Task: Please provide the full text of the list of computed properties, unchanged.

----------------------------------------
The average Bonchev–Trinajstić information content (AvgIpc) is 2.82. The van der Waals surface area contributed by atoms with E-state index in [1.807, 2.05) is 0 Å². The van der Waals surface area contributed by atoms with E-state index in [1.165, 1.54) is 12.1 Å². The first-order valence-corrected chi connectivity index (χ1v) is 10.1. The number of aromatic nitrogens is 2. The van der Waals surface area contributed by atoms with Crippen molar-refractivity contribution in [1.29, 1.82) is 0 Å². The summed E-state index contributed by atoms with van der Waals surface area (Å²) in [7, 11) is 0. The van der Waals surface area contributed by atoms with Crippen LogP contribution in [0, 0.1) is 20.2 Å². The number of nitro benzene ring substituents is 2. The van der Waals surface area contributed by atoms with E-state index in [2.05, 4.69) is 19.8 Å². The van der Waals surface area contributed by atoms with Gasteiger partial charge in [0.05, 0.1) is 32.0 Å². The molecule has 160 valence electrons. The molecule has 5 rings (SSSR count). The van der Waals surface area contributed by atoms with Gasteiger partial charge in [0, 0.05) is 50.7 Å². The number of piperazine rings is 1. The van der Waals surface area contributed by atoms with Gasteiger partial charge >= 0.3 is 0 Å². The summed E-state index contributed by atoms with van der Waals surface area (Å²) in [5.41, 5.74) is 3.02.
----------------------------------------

The average Bonchev–Trinajstić information content (AvgIpc) is 2.82. The van der Waals surface area contributed by atoms with E-state index in [1.807, 2.05) is 0 Å². The van der Waals surface area contributed by atoms with E-state index in [1.165, 1.54) is 12.1 Å². The first-order valence-corrected chi connectivity index (χ1v) is 10.1. The number of aromatic nitrogens is 2. The van der Waals surface area contributed by atoms with Crippen molar-refractivity contribution in [1.29, 1.82) is 0 Å². The summed E-state index contributed by atoms with van der Waals surface area (Å²) in [7, 11) is 0. The van der Waals surface area contributed by atoms with Crippen LogP contribution in [0, 0.1) is 20.2 Å². The number of nitro benzene ring substituents is 2. The van der Waals surface area contributed by atoms with E-state index in [2.05, 4.69) is 19.8 Å². The van der Waals surface area contributed by atoms with Gasteiger partial charge in [0.05, 0.1) is 32.0 Å². The molecule has 160 valence electrons. The molecule has 5 rings (SSSR count). The van der Waals surface area contributed by atoms with Gasteiger partial charge in [0, 0.05) is 50.7 Å². The number of piperazine rings is 1. The van der Waals surface area contributed by atoms with Gasteiger partial charge >= 0.3 is 0 Å². The summed E-state index contributed by atoms with van der Waals surface area (Å²) in [5.41, 5.74) is 3.02.